But these are written that you may believe that Jesus is the Christ, the Son of God, and that by believing you may have life in his name.
but these have been written so that you may believe that Jesus is the Christ, the Son of God; and that believing you may have life in His name.
But these are written so that you may believe that Jesus is the Messiah, the Son of God, and that by believing in him you will have life.
These are written down so you will believe that Jesus is the Messiah, the Son of God, and in the act of believing, have real and eternal life in the way he personally revealed it.
But these are recorded, so that you may have faith that Jesus is the Christ, the Son of God, and so that, having this faith you may have life in his name.
But these are written so that you may come to believe that Jesus is the Messiah, the Son of God, and that through believing you may have life in his name.
but these are written that you may believe that Jesus is the Christ, the Son of God, and that believing you may have life in His name.
|NET © [draft] ITL|
|NET © Notes||
1 tn Grk “these things.”
2 tn Grk “are written.”
3 tc ‡ A difficult textual variant is present at this point in the Greek text. Some
4 tn Or “Jesus is the Messiah” (Both Greek “Christ” and Hebrew and Aramaic “Messiah” mean “one who has been anointed”).
sn See the note on Christ in 1:20.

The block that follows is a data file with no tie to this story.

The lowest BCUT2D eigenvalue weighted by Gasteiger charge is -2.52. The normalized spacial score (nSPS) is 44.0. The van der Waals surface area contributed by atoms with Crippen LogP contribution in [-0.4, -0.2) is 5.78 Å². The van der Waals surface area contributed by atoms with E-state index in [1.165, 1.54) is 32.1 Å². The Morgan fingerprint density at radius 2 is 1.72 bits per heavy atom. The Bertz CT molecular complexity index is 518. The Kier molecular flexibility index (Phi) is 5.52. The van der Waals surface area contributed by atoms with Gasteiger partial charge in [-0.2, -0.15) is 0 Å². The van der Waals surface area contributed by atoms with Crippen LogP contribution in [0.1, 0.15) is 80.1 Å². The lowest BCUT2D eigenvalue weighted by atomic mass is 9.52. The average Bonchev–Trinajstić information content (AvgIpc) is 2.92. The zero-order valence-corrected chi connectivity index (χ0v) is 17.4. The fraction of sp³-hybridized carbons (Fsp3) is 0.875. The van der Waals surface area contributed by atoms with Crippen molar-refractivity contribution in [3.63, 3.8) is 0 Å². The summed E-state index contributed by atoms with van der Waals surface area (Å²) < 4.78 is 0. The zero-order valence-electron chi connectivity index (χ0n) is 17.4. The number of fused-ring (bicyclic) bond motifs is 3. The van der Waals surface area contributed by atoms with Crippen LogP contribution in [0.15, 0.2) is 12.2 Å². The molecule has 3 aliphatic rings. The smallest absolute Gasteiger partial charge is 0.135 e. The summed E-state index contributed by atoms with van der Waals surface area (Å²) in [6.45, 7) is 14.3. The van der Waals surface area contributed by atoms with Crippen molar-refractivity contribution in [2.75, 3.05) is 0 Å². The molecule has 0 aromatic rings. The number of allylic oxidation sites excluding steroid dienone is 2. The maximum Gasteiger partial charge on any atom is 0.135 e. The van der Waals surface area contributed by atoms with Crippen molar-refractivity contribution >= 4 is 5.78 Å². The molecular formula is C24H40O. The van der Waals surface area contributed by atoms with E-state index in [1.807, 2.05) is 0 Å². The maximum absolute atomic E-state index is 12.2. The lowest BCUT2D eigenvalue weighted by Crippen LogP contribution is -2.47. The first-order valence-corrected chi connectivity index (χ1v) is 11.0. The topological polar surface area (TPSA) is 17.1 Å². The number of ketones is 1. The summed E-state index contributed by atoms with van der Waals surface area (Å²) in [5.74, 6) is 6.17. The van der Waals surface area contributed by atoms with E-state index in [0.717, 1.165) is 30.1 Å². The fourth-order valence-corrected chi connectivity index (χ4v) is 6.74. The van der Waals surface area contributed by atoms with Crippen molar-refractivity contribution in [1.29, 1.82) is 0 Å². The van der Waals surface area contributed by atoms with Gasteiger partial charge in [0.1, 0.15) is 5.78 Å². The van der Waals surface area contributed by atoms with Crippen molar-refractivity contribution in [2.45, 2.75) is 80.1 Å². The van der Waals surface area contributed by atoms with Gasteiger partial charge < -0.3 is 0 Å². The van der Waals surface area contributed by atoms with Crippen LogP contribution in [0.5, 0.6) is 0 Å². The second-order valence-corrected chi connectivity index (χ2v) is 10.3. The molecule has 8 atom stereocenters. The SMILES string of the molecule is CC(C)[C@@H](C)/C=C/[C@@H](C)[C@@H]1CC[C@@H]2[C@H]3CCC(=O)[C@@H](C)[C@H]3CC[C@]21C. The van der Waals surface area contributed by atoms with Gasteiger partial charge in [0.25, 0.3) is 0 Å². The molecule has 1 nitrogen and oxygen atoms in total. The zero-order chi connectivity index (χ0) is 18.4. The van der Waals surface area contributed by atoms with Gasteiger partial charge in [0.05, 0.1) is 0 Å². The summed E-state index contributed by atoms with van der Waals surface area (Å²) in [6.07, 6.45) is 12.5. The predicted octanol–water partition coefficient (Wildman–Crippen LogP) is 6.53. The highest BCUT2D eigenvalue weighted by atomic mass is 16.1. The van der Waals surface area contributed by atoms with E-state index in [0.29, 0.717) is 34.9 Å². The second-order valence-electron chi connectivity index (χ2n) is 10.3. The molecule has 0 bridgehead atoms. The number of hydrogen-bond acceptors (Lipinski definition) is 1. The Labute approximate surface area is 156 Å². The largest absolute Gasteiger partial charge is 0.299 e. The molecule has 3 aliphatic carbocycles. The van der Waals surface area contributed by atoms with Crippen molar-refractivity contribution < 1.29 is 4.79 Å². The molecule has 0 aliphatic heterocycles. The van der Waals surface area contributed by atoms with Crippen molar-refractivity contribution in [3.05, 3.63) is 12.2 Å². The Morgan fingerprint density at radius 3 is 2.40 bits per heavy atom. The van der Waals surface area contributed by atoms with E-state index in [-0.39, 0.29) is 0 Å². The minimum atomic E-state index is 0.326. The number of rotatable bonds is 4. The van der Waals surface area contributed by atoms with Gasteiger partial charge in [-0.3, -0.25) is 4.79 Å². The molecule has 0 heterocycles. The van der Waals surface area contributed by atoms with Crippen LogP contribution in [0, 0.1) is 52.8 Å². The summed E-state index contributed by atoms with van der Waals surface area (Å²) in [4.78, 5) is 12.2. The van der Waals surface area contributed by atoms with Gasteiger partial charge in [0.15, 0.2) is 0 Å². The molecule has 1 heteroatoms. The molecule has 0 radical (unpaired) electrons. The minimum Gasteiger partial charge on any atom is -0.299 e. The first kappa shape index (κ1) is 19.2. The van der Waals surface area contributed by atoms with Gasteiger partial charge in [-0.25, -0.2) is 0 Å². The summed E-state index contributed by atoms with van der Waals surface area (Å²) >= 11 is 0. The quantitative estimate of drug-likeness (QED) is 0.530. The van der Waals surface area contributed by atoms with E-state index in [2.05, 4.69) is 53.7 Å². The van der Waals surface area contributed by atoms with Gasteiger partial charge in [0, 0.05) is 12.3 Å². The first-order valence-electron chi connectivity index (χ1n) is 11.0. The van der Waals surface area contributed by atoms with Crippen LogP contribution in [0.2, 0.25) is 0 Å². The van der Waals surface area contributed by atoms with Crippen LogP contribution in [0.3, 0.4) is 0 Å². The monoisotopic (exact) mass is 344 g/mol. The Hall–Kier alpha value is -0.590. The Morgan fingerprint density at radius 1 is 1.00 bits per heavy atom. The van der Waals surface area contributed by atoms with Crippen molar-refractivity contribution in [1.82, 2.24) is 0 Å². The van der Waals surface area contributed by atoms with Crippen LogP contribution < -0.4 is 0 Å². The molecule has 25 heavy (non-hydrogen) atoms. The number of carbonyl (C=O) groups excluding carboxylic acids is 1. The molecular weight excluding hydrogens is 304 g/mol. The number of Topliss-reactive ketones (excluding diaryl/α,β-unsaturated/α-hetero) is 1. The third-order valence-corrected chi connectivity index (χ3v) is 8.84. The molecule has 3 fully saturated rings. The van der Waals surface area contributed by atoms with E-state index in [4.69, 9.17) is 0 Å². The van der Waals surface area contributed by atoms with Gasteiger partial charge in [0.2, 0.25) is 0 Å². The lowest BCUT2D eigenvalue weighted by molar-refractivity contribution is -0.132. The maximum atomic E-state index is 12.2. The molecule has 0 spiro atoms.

5 sn John 20:31. A major question concerning this verse, the purpose statement of the Gospel of John, is whether the author is writing primarily for an audience of unbelievers, with purely evangelistic emphasis, or whether he envisions an audience of believers, whom he wants to strengthen in their faith. Several points are important in this discussion: (1) in the immediate context (20:30), the other signs spoken of by the author were performed in the presence of disciples; (2) in the case of the first of the signs, at Cana, the author makes a point of the effect the miracle had on the disciples (2:11); (3) if the primary thrust of the Gospel is toward unbelievers, it is difficult to see why so much material in chaps. 13-17 (the last meal and Farewell Discourse, concluding with Jesus’ prayer for the disciples), which deals almost exclusively with the disciples, is included; (4) the disciples themselves were repeatedly said to have believed in Jesus throughout the Gospel, beginning with 2:11, yet they still needed to believe after the resurrection (if Thomas’ experience in 20:27-28 is any indication); and (5) the Gospel appears to be written with the assumption that the readers are familiar with the basic story (or perhaps with one or more of the synoptic gospel accounts, although this is less clear). Thus no account of the birth of Jesus is given at all, and although he is identified as being from Nazareth, the words of the Pharisees and chief priests to Nicodemus (7:52) are almost certainly to be taken as ironic, assuming the reader knows where Jesus was really from. Likewise, when Mary is identified in 11:2 as the one who anointed Jesus’ feet with oil, it is apparently assumed that the readers are familiar with the story, since the incident involved is not mentioned in the Fourth Gospel until 12:3. These observations must be set over against the clear statement of purpose in the present verse, 20:31, which seems to have significant evangelistic emphasis. In addition to this there is the repeated emphasis on witness throughout the Fourth Gospel (cf. the witness of John the Baptist in 1:7, 8, 15, 32, and 34, along with 5:33; the Samaritan woman in 4:39; Jesus’ own witness, along with that of the Father who sent him, in 8:14, 18, and 18:37; the disciples themselves in 15:27; and finally the testimony of the author himself in 19:35 and 21:24). In light of all this evidence it seems best to say that the author wrote with a dual purpose: (1) to witness to unbelievers concerning Jesus, in order that they come to believe in him and have eternal life; and (2) to strengthen the faith of believers, by deepening and expanding their understanding of who Jesus is.